These things are not without momentary charms to young minds susceptible of any impression, before the judgment in some measure is formed, and reason begins to preponderate. It is on this ground, as well as on account of the intrinsic advantages that you yourself would experience hereafter from it, that I am desirous of keeping you to your studies. And if such characters as I have described should be found instrumental, either by their advice or example, in giving your mind a wrong bias, shun them as you would a pestilence; for, be assured, it is not with such qualities as these you ought to be allied, or with those who possess them to have any friendship.
These sentiments are dictated by the purest regard for your welfare, and from an earnest desire to promote your true happiness, in which all your friends feel an interest, and would be much gratified to see accomplished, while it would contribute in an eminent degree to your respectability in the eyes of others.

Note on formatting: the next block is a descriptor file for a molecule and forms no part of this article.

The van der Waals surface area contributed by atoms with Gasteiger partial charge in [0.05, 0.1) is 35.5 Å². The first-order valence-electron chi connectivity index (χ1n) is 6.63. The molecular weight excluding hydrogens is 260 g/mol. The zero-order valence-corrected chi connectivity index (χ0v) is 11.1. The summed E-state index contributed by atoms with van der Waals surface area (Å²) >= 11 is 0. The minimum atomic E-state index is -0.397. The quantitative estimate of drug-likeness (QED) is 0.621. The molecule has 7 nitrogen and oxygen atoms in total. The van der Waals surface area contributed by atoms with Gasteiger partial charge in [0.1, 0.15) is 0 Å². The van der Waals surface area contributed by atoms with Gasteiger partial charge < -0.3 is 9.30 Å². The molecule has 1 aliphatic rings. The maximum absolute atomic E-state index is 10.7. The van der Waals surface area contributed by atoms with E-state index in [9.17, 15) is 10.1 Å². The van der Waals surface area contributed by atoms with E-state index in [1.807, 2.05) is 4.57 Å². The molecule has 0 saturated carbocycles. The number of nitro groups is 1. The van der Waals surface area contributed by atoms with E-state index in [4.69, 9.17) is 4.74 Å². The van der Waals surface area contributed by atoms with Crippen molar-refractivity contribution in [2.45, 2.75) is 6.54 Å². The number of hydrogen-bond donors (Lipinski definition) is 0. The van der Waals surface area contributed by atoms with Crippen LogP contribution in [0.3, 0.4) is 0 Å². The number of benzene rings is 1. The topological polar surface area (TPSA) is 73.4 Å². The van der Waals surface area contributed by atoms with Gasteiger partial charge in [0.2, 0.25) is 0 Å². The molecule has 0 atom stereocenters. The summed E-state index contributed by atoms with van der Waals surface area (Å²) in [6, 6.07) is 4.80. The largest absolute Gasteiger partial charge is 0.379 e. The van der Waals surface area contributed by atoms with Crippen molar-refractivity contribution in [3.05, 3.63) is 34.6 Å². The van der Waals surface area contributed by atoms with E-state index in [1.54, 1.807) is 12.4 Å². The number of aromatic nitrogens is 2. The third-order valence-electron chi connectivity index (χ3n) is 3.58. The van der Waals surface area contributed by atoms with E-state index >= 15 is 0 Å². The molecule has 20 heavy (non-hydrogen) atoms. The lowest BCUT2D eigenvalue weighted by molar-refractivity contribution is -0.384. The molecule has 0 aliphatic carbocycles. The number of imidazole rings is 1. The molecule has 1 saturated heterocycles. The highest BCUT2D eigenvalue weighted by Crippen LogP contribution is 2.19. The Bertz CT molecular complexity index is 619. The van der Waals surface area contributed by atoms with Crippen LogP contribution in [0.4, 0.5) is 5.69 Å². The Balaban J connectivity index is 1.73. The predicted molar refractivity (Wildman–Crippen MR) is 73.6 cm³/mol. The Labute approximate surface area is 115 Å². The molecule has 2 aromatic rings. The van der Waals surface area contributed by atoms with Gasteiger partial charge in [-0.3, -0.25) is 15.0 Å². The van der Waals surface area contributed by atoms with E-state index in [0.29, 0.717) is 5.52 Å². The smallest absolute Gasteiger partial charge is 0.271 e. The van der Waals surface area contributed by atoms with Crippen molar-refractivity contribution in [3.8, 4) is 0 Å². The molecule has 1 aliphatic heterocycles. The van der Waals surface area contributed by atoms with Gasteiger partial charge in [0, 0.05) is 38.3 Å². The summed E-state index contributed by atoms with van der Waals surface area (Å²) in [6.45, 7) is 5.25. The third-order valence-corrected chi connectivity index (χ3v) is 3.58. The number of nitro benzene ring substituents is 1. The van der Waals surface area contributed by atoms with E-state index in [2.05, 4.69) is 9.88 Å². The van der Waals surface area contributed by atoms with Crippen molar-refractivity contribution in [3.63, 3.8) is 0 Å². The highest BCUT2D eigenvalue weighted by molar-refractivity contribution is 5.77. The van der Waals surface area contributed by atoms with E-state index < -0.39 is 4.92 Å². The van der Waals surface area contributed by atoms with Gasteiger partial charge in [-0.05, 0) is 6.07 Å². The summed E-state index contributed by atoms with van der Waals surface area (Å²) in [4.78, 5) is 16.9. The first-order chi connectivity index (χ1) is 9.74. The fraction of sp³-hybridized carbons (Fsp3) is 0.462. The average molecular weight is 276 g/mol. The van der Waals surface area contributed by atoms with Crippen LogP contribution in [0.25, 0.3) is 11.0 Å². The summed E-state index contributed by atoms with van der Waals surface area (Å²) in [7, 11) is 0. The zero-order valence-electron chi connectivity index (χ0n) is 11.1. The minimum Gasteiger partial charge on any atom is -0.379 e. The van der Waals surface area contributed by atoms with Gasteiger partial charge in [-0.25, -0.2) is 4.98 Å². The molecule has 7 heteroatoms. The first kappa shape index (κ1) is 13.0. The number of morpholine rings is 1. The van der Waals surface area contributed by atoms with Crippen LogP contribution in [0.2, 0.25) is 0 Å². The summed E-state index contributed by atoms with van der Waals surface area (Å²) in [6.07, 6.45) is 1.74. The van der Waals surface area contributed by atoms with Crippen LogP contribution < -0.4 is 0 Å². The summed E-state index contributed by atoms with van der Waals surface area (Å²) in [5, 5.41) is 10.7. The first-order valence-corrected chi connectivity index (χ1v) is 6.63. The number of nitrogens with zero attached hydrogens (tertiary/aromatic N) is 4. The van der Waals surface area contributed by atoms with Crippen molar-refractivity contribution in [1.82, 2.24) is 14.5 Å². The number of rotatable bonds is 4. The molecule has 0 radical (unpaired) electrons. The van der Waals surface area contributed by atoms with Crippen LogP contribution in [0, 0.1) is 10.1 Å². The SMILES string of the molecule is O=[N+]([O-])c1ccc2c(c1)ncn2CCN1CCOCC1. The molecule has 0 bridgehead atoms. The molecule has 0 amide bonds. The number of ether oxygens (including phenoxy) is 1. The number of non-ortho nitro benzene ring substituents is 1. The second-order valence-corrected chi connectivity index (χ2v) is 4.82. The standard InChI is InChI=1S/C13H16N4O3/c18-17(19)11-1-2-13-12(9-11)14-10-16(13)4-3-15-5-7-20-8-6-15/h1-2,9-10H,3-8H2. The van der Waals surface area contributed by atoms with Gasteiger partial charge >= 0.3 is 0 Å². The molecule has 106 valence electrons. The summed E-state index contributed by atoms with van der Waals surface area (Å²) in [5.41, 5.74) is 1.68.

Your endeavors to fulfill these reasonable wishes of ours can not fail of restoring all the attentions, protection, and affection of one who has ever been, and will continue to be, your sincere friend.
TO DAVID HUMPHREYS.
Mount Vernon, 26 June, 1797.
My Dear Humphreys:
Since I did myself the pleasure of writing to you by Capt. O’Brian, I have been favored with your letters of the 1st of January and 18th of February.—The last in date was the first received; but neither came to hand until long after I had left the chair of Government, and was seated in the shade of my own Vine and Fig tree.